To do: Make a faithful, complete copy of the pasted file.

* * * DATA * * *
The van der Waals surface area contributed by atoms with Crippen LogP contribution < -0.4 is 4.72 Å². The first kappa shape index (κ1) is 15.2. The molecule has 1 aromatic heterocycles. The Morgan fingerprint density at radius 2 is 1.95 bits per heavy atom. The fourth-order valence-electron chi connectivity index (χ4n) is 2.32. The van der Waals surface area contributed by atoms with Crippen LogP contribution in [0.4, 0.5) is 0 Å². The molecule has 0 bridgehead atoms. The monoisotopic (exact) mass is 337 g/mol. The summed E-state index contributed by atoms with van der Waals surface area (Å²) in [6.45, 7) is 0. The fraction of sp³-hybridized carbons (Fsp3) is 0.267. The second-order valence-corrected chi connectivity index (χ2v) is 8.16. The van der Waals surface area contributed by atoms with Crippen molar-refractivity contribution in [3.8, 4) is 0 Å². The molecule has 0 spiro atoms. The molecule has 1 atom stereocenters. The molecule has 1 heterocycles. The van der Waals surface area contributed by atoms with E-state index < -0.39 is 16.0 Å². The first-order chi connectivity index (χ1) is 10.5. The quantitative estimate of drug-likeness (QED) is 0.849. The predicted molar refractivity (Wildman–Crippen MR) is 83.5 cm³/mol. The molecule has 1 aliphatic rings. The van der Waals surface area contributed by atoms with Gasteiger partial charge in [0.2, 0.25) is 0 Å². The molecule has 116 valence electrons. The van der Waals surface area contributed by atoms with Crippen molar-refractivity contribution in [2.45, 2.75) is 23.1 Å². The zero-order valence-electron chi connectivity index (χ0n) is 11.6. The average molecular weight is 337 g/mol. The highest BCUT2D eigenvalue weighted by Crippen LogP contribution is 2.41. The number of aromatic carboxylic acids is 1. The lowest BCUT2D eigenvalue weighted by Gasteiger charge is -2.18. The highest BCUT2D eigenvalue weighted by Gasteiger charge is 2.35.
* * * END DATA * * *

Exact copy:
The van der Waals surface area contributed by atoms with Crippen LogP contribution < -0.4 is 4.72 Å². The first kappa shape index (κ1) is 15.2. The molecule has 1 aromatic heterocycles. The Morgan fingerprint density at radius 2 is 1.95 bits per heavy atom. The fourth-order valence-electron chi connectivity index (χ4n) is 2.32. The van der Waals surface area contributed by atoms with Crippen LogP contribution in [0.4, 0.5) is 0 Å². The molecule has 0 bridgehead atoms. The monoisotopic (exact) mass is 337 g/mol. The summed E-state index contributed by atoms with van der Waals surface area (Å²) in [6.45, 7) is 0. The fraction of sp³-hybridized carbons (Fsp3) is 0.267. The second-order valence-corrected chi connectivity index (χ2v) is 8.16. The van der Waals surface area contributed by atoms with Crippen molar-refractivity contribution in [3.8, 4) is 0 Å². The molecule has 0 spiro atoms. The molecule has 1 atom stereocenters. The molecule has 1 heterocycles. The van der Waals surface area contributed by atoms with E-state index < -0.39 is 16.0 Å². The first-order chi connectivity index (χ1) is 10.5. The quantitative estimate of drug-likeness (QED) is 0.849. The predicted molar refractivity (Wildman–Crippen MR) is 83.5 cm³/mol. The molecule has 1 aliphatic rings. The van der Waals surface area contributed by atoms with Gasteiger partial charge in [0.2, 0.25) is 0 Å². The molecule has 116 valence electrons. The van der Waals surface area contributed by atoms with Crippen molar-refractivity contribution in [2.45, 2.75) is 23.1 Å². The zero-order valence-electron chi connectivity index (χ0n) is 11.6. The average molecular weight is 337 g/mol. The highest BCUT2D eigenvalue weighted by Crippen LogP contribution is 2.41. The number of aromatic carboxylic acids is 1. The lowest BCUT2D eigenvalue weighted by Gasteiger charge is -2.18. The highest BCUT2D eigenvalue weighted by Gasteiger charge is 2.35.